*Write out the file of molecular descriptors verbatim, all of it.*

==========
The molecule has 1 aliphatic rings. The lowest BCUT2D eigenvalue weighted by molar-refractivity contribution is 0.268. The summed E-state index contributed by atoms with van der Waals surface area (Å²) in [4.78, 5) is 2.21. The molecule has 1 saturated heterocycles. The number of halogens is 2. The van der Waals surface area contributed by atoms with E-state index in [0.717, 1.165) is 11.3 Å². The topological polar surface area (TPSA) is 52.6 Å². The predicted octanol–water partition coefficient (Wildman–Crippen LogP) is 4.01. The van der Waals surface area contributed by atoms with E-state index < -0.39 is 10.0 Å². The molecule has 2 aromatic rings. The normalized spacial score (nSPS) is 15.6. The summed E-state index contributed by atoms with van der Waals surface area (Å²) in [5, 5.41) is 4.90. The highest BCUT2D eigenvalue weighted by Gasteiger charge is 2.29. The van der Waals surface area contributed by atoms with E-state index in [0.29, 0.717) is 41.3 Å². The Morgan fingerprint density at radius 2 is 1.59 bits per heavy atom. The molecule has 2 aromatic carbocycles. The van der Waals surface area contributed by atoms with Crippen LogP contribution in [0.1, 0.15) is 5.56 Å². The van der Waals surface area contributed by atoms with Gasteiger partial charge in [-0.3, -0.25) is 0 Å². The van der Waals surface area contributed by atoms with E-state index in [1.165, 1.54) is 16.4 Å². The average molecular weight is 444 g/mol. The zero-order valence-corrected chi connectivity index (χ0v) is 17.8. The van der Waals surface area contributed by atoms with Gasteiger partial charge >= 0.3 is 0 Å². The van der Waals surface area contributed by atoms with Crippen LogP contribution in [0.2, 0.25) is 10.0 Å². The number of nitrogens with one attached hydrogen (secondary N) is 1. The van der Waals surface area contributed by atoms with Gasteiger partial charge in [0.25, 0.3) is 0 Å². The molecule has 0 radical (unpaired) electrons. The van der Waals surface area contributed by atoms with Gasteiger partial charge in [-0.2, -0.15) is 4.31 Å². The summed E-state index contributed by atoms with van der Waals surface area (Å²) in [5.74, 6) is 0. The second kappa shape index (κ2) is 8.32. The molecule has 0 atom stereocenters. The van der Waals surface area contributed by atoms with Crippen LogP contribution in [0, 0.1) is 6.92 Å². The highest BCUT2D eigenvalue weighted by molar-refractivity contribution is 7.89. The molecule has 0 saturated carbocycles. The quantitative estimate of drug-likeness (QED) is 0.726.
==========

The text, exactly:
The molecule has 1 aliphatic rings. The lowest BCUT2D eigenvalue weighted by molar-refractivity contribution is 0.268. The summed E-state index contributed by atoms with van der Waals surface area (Å²) in [4.78, 5) is 2.21. The molecule has 1 saturated heterocycles. The number of halogens is 2. The van der Waals surface area contributed by atoms with E-state index in [0.717, 1.165) is 11.3 Å². The topological polar surface area (TPSA) is 52.6 Å². The predicted octanol–water partition coefficient (Wildman–Crippen LogP) is 4.01. The van der Waals surface area contributed by atoms with E-state index < -0.39 is 10.0 Å². The molecule has 2 aromatic rings. The normalized spacial score (nSPS) is 15.6. The summed E-state index contributed by atoms with van der Waals surface area (Å²) in [5, 5.41) is 4.90. The highest BCUT2D eigenvalue weighted by Gasteiger charge is 2.29. The van der Waals surface area contributed by atoms with E-state index in [0.29, 0.717) is 41.3 Å². The Morgan fingerprint density at radius 2 is 1.59 bits per heavy atom. The molecule has 2 aromatic carbocycles. The van der Waals surface area contributed by atoms with Crippen LogP contribution in [0.1, 0.15) is 5.56 Å². The van der Waals surface area contributed by atoms with Gasteiger partial charge in [-0.3, -0.25) is 0 Å². The van der Waals surface area contributed by atoms with E-state index in [1.165, 1.54) is 16.4 Å². The average molecular weight is 444 g/mol. The zero-order valence-corrected chi connectivity index (χ0v) is 17.8. The van der Waals surface area contributed by atoms with Gasteiger partial charge >= 0.3 is 0 Å². The van der Waals surface area contributed by atoms with Crippen LogP contribution in [0.2, 0.25) is 10.0 Å². The number of nitrogens with one attached hydrogen (secondary N) is 1. The van der Waals surface area contributed by atoms with Gasteiger partial charge in [0.25, 0.3) is 0 Å². The molecule has 0 radical (unpaired) electrons. The van der Waals surface area contributed by atoms with Gasteiger partial charge in [-0.2, -0.15) is 4.31 Å². The summed E-state index contributed by atoms with van der Waals surface area (Å²) in [5.74, 6) is 0. The second kappa shape index (κ2) is 8.32. The molecule has 0 atom stereocenters. The van der Waals surface area contributed by atoms with Crippen LogP contribution in [0, 0.1) is 6.92 Å². The highest BCUT2D eigenvalue weighted by molar-refractivity contribution is 7.89. The molecule has 0 saturated carbocycles. The quantitative estimate of drug-likeness (QED) is 0.726.